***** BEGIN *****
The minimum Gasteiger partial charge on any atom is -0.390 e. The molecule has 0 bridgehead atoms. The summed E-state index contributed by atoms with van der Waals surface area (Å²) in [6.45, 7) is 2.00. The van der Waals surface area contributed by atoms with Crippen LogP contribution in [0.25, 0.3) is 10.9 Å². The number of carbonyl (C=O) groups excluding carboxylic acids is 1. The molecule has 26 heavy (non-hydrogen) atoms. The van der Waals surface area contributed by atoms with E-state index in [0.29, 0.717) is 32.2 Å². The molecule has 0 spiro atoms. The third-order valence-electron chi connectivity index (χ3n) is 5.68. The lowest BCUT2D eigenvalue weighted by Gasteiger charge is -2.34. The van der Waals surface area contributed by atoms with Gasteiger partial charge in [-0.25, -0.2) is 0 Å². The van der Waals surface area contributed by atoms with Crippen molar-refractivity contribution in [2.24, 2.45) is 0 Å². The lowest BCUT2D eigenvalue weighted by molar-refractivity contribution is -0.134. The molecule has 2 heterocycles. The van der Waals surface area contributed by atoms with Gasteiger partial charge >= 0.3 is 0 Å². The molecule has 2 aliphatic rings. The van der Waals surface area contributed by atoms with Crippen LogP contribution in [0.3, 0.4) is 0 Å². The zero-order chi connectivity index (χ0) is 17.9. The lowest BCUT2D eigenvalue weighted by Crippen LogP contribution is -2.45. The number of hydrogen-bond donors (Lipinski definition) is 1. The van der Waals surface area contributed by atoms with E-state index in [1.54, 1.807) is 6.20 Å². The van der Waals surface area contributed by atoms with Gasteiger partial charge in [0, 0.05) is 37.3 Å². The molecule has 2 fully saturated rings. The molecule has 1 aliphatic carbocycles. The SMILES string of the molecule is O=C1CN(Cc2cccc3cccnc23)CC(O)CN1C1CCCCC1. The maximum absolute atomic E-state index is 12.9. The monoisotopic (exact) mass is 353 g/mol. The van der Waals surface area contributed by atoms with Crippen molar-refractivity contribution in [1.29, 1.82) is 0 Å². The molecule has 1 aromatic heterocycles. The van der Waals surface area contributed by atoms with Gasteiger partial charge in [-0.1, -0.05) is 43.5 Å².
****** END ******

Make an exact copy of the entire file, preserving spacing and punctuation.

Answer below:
The minimum Gasteiger partial charge on any atom is -0.390 e. The molecule has 0 bridgehead atoms. The summed E-state index contributed by atoms with van der Waals surface area (Å²) in [6.45, 7) is 2.00. The van der Waals surface area contributed by atoms with Crippen LogP contribution in [0.25, 0.3) is 10.9 Å². The number of carbonyl (C=O) groups excluding carboxylic acids is 1. The molecule has 26 heavy (non-hydrogen) atoms. The van der Waals surface area contributed by atoms with E-state index in [0.29, 0.717) is 32.2 Å². The molecule has 0 spiro atoms. The third-order valence-electron chi connectivity index (χ3n) is 5.68. The lowest BCUT2D eigenvalue weighted by Gasteiger charge is -2.34. The van der Waals surface area contributed by atoms with Gasteiger partial charge in [-0.25, -0.2) is 0 Å². The van der Waals surface area contributed by atoms with Crippen molar-refractivity contribution in [2.24, 2.45) is 0 Å². The lowest BCUT2D eigenvalue weighted by molar-refractivity contribution is -0.134. The molecule has 2 heterocycles. The van der Waals surface area contributed by atoms with Gasteiger partial charge >= 0.3 is 0 Å². The molecule has 2 aliphatic rings. The van der Waals surface area contributed by atoms with Crippen LogP contribution in [0.3, 0.4) is 0 Å². The zero-order chi connectivity index (χ0) is 17.9. The lowest BCUT2D eigenvalue weighted by Crippen LogP contribution is -2.45. The number of hydrogen-bond donors (Lipinski definition) is 1. The van der Waals surface area contributed by atoms with E-state index in [1.54, 1.807) is 6.20 Å². The van der Waals surface area contributed by atoms with Gasteiger partial charge in [0, 0.05) is 37.3 Å². The molecule has 2 fully saturated rings. The molecule has 1 aliphatic carbocycles. The SMILES string of the molecule is O=C1CN(Cc2cccc3cccnc23)CC(O)CN1C1CCCCC1. The maximum absolute atomic E-state index is 12.9. The monoisotopic (exact) mass is 353 g/mol. The van der Waals surface area contributed by atoms with Crippen molar-refractivity contribution in [1.29, 1.82) is 0 Å². The molecule has 1 aromatic heterocycles. The van der Waals surface area contributed by atoms with Gasteiger partial charge in [-0.1, -0.05) is 43.5 Å².